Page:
Unfortunately for my unorganized self, trial and error tends to resolve to:

    Player: I'm putting on that ring I found.

    DM: Ring?

    Player: The one with the blue gemstone... You know... I found it like two sessions ago- never got around to identifying it.

    DM: Oh... uh... yeah... (digging through reams of paper looking for some note I scrawled somewhere...) That ring... It's... Umm...

    Player: I jump, does anything happen?

    DM: Ummm one sec...

    Player: I try to punch at the elf- does it seem to make it easier or anything?

    DM: Err...

    Player: You don't remember do you?


    Inevitably I end up just skipping the headache and letting players quickly identify items.

    The rules presented are easy enough to ignore though, so if it makes others happy to have them in there I'm all for it!
    I used to have this problem but I write out everything I give out in my adventure and if I roll something randomly during play (something that never happens in my 3e/pathfinder games due to the nature of the combat) I write it down on my game log along with everything else about the players I need to run a session.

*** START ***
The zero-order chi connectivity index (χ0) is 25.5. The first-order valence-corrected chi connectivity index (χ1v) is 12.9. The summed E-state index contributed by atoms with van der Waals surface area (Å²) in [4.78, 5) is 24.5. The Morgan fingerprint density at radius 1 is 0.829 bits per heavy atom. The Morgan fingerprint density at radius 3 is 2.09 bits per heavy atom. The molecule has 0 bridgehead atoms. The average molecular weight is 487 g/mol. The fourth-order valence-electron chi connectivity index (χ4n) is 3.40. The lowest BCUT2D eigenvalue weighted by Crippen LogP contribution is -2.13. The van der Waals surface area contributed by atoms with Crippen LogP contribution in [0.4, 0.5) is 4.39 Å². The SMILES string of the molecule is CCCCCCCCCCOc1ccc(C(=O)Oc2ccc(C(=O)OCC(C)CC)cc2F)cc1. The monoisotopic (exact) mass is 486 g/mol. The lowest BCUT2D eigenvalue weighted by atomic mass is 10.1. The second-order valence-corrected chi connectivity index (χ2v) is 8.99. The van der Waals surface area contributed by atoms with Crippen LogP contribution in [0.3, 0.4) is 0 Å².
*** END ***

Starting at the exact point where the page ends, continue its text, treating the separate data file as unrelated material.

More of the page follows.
I keep it on it's own clipboard and just slide the page from the last session to the bottom of the pile. Now I hardly lose anything.

  • #16
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    Quote Originally Posted by tlantl View Post
    I used to have this problem but I write out everything I give out in my adventure and if I roll something randomly during play (something that never happens in my 3e/pathfinder games due to the nature of the combat) I write it down on my game log along with everything else about the players I need to run a session.